Numbers aren't easy (and introducing Livedocs)

Olivia Rhye
11 Jan 2022
5 min read

Over the years, software companies have given data a permanent seat at the table when it comes to making decisions. Making decisions on product, understanding customer behavior, breaking down growth activity is significantly easier when you have data to support your decisions. In the early days, startups can play by ear and use the intuition of founders to help make decisions faster. 

These start off as simple questions like “Should we continue to run the facebook ad campaign for another couple of months? How can we guide more users to upgrade to a paid plan sooner?” But very quickly these seemingly trivial questions began having a significant impact on the bottom line depending on whether you get them right or wrong, and it makes sense to have some data to back your intuition. 

Data is a great decision support system. It separates factual evidence from gut feelings, cause from effect, confidence from spray-and-pray when teams arrive at deadlocks. From experience, the best data teams do more than wrangle numbers. They seek to understand the business goals and dynamics and help break deadlocks, support or validate intuition. 

For a company to have a data culture, anyone on the team should be able to ask questions of their data and more crucially not just any questions, the systems built around data should nudge them towards asking the right questions. 

How to ask depends on who’s asking

The complexity of being able to ask good questions of your data varies based on team size and who the asker is. 

Large teams that have a team dedicated to data usually have the means to answer questions. The difficult bit here is to align this standalone data team with the question. To make them really understand why you’re asking what you’re asking, and what it signifies for the business. There is back-and-forth via tickets between data analysts, engineers, and the asker — which is slow and often resource intensive, but the end result is usually acceptable. 

Needless to say, small teams beg-borrow-steal whatever they can via spreadsheets, fragmented tooling, and sometimes lots of manual labor. 

Besides team size, whether or not you’re an engineer plays a huge role on how good or bad your “Data UX” will be at a team of any size. Engineers can write SQL queries by themselves, but often don’t know what they’re looking for. Non-engineers are data literate and often know precisely what they want to ask, but are locked out by the technical jargon that sits between them and the data. They rely on embedded dashboards and underestimate how complex simple questions can be.

If you’re an engineer, you still have to navigate access to raw data sources, credentials being shared with marketing/sales teams, and aligning with them on what the outcome is.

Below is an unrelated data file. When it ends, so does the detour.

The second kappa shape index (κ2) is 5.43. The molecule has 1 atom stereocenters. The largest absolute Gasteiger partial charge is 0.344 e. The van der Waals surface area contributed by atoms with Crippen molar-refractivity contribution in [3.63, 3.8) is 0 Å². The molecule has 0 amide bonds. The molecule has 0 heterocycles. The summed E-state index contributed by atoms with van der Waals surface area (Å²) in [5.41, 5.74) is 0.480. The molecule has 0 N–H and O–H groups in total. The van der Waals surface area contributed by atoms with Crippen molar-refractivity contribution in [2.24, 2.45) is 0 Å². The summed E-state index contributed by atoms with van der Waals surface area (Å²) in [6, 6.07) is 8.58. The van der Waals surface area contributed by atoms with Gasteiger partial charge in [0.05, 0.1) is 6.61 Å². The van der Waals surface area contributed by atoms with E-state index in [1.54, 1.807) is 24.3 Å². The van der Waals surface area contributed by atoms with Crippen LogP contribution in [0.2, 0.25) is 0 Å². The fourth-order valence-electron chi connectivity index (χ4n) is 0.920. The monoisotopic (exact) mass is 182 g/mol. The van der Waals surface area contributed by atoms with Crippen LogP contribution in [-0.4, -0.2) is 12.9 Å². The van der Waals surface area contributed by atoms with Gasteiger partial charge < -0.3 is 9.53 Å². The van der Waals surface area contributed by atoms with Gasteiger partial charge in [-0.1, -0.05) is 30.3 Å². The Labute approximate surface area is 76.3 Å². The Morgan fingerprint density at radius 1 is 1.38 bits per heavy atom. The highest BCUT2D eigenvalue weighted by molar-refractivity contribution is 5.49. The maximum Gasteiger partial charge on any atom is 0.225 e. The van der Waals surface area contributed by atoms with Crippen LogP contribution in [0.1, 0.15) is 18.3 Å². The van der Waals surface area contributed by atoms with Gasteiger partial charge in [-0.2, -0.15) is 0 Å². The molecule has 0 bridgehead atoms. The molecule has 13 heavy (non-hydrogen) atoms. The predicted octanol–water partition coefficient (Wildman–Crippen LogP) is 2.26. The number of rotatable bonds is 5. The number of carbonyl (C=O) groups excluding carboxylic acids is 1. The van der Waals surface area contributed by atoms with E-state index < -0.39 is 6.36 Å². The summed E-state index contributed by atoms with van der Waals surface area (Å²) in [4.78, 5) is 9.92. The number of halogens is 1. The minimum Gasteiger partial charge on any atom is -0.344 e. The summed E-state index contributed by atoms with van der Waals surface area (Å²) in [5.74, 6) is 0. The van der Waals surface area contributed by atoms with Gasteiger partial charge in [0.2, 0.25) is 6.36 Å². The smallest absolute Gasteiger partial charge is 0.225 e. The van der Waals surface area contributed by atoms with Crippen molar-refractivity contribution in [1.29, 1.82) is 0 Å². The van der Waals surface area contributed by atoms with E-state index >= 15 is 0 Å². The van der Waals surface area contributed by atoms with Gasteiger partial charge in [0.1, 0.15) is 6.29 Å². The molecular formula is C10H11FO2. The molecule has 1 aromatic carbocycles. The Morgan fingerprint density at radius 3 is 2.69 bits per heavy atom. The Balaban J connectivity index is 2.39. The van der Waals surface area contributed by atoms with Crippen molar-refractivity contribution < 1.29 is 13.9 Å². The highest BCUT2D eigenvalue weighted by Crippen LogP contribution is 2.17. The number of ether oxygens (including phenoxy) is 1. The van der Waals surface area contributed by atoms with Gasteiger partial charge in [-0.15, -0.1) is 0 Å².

Ask the right questions

Okay, not that dramatic, but bear in mind that these are just the tip of the iceberg. A huge chunk of the problem is actually figuring out what to ask. Truth is, nobody knows the exact metrics that will be a gamechanger for their team of the top of their head. There is a huge element of experimentation involved. 

This is great, in my opinion, because it implicitly treats every “metric” or “report” as a hypothesis and curbs biased questions. If you don’t know what to ask, you’re always on the lookout for evidence that you’re measuring the wrong thing. 

In reality, having your data readily-explorable is the best way to be data-driven. Besides some key metrics (like revenue, churn, etc) which should be set in stone from day one and not fiddled with unnecessarily, your team needs to be constantly wrangling with data and presenting their findings. 

In a way, the most effective kind of analytics is “disposable analytics”. It allows the “everything is a hypothesis” culture to take root and lets teams to constantly set up experiments, metrics, and measure how well they did without the inertia or reluctance to introduce new levers or metrics thinking it will take too long or cost too much to constantly change dashboards and reports. It also lets teams abandon experiments quickly and avoid a sunk cost fallacy. 

The state of data wrangling

Sadly the state of data tools is abysmal by today's standards. There is no slick UI that gets you from zero to hero (or even close). The modern data stack turned out to be a misnomer for “hosted data tools''. The reality is software from 7-8 vendors stitched together, many moving parts, and just overall poor user experience. 

The state of data wrangling

To reiterate, the drop in UX is not a nitpick. Modern teams use beautiful tools like Slack, Notion, Figma, but when it comes to data there are hardly any tools that come close to that level of attention to interface and user experience. Instead, there are many tools that no doubt do individual components very well, but without a doubt are designed with developers in mind, which sacrifices speed and resourcefulness. 

That said, Python and SQL have emerged as winners as far as languages go. The user experience of tools that enable data exploration on top of them is poor, save a few new products in the category. 

Over all, what data teams today want to do is:

First, get the data in one place. If your data lives in other SaaS tools like Google Analytics, Stripe, your CRM of choice, etc, you need to bring it to a single place (usually a data warehouse like Redshift or Bigquery) via an import script which is usually a Python snippet that fetches data from their API. There are many considerations here like rate-limits of the API, authentication, validating the result of the API response, and dealing with periodic changes to the API schema. Alternatively, there are gazillion tools like Fivetran/Airbyte that take care of this source-to-destination for a hefty price.